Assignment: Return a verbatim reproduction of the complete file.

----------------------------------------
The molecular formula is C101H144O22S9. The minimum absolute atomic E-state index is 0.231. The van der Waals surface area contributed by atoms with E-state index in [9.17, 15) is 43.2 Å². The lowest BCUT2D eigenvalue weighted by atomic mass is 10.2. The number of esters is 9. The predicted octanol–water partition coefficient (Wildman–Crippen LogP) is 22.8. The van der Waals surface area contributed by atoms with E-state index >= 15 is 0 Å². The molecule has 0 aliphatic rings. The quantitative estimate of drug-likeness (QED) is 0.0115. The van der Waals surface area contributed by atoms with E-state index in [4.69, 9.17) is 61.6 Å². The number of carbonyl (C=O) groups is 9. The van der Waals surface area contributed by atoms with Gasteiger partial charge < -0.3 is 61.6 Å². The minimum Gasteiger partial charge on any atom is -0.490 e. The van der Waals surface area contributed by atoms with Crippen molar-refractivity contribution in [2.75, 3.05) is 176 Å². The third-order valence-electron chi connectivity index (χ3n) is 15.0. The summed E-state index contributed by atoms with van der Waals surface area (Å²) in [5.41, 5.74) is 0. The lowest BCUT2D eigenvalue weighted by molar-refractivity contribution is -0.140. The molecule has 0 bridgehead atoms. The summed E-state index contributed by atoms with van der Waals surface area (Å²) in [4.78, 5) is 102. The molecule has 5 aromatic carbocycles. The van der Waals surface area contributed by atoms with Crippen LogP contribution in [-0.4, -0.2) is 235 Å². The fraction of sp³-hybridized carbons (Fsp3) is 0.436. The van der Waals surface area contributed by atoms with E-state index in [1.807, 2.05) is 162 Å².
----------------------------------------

The molecular formula is C101H144O22S9. The minimum absolute atomic E-state index is 0.231. The van der Waals surface area contributed by atoms with E-state index in [9.17, 15) is 43.2 Å². The lowest BCUT2D eigenvalue weighted by atomic mass is 10.2. The number of esters is 9. The predicted octanol–water partition coefficient (Wildman–Crippen LogP) is 22.8. The van der Waals surface area contributed by atoms with E-state index >= 15 is 0 Å². The molecule has 0 aliphatic rings. The quantitative estimate of drug-likeness (QED) is 0.0115. The van der Waals surface area contributed by atoms with E-state index in [4.69, 9.17) is 61.6 Å². The number of carbonyl (C=O) groups is 9. The van der Waals surface area contributed by atoms with Gasteiger partial charge < -0.3 is 61.6 Å². The minimum Gasteiger partial charge on any atom is -0.490 e. The van der Waals surface area contributed by atoms with Crippen molar-refractivity contribution in [2.75, 3.05) is 176 Å². The third-order valence-electron chi connectivity index (χ3n) is 15.0. The summed E-state index contributed by atoms with van der Waals surface area (Å²) in [5.41, 5.74) is 0. The lowest BCUT2D eigenvalue weighted by molar-refractivity contribution is -0.140. The molecule has 0 bridgehead atoms. The summed E-state index contributed by atoms with van der Waals surface area (Å²) in [4.78, 5) is 102. The molecule has 5 aromatic carbocycles. The van der Waals surface area contributed by atoms with Crippen LogP contribution in [-0.4, -0.2) is 235 Å². The fraction of sp³-hybridized carbons (Fsp3) is 0.436. The van der Waals surface area contributed by atoms with E-state index in [1.807, 2.05) is 162 Å².